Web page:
Top: Header for La Bretange Passenger List, 26 Jan 1891
Bottom: Detail showing Albertini and Parisi passengers
Using some of the stories Diane Baldrica told me, and the Albertini name, I was able to locate the Passenger list showing Marina and Antonio Parisi immigration to the United States. I'll detail the passenger list on this blog entry, with the discussion and stoires on the entry after that. I'll also be showing the possible route, the reasons for immigrating and some of the pictures of the ship and of Premione, the village they came from.
The header states that the manifest, and the entire sailing across the Atlantic, complies with the US Passenger Act of 1882. This Act set conditions for housing passengers, including the height of the deck they could be housed in, the minimum amount of space they must be given, the amount of light and air that had to be on each deck, etc. It greatly helped the immigrants' treatment and accommodations about ship, although it would be still considered crude by our standards today. You can read the Act, transcribed by Borge Solem, on the Norwegian Heritage website: http://www.norwayheritage.com/articles/templates/new.asp?articleid=132&zoneid=21. What is most startling about reading the Act is realizing that many, many ships had had far worse conditions for immigrants that made this Act necessary.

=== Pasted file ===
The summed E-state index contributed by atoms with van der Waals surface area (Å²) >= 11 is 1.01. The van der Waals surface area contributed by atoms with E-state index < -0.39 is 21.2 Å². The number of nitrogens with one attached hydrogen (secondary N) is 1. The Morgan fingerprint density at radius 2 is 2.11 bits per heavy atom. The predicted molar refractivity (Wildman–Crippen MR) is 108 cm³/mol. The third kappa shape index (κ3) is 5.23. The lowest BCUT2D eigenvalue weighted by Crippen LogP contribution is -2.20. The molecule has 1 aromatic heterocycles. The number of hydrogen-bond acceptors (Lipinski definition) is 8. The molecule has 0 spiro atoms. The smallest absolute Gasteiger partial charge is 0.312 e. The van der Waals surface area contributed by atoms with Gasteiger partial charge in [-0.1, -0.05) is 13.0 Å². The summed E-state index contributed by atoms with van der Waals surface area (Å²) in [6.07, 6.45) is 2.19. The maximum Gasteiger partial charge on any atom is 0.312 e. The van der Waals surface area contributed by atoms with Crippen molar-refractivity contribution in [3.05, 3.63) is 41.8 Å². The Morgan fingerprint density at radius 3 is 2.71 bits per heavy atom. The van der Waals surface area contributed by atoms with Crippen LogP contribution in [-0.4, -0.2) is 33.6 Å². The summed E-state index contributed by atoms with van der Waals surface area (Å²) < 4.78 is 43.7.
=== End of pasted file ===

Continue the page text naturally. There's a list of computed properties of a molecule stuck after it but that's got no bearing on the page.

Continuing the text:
The Header also states the date of 26 Jan 1891 and that the ship sailed from Havre, France.
On page 6 of the seven page passenger list are the five people we are most interested in:
Lines 336 to 340 (respectively)
Constante Albertini, 45, m, journeyman
Annetta Albertini, 24, f, (no occupation listed)
Davide Parisi, 31, m, miner
Mariana Parisi, 34, f, (no occupation listed)
Antonio Parisi, 6y 2m, m, (no occupation listed)
All are listed as being from Italy with New York as their destination, and for all of them, one additional entry: "Midship Between decks family compartment". This means that they all crammed into a family cabin located between decks in the middle part of the ship. It could also mean literally the middle of the ship, an interior cabin with no port hole. Even now, cruise ship rooms are not spacious unless more monies are paid, and this one held two pregnant women, two men and a small child!
One other small note: Marina's name is misspelled, an extra "A" being added. Having been Dina all my life, and having most people add an extra "a" when spelling or reading my name and making it into Diana, I can easily see where this happened!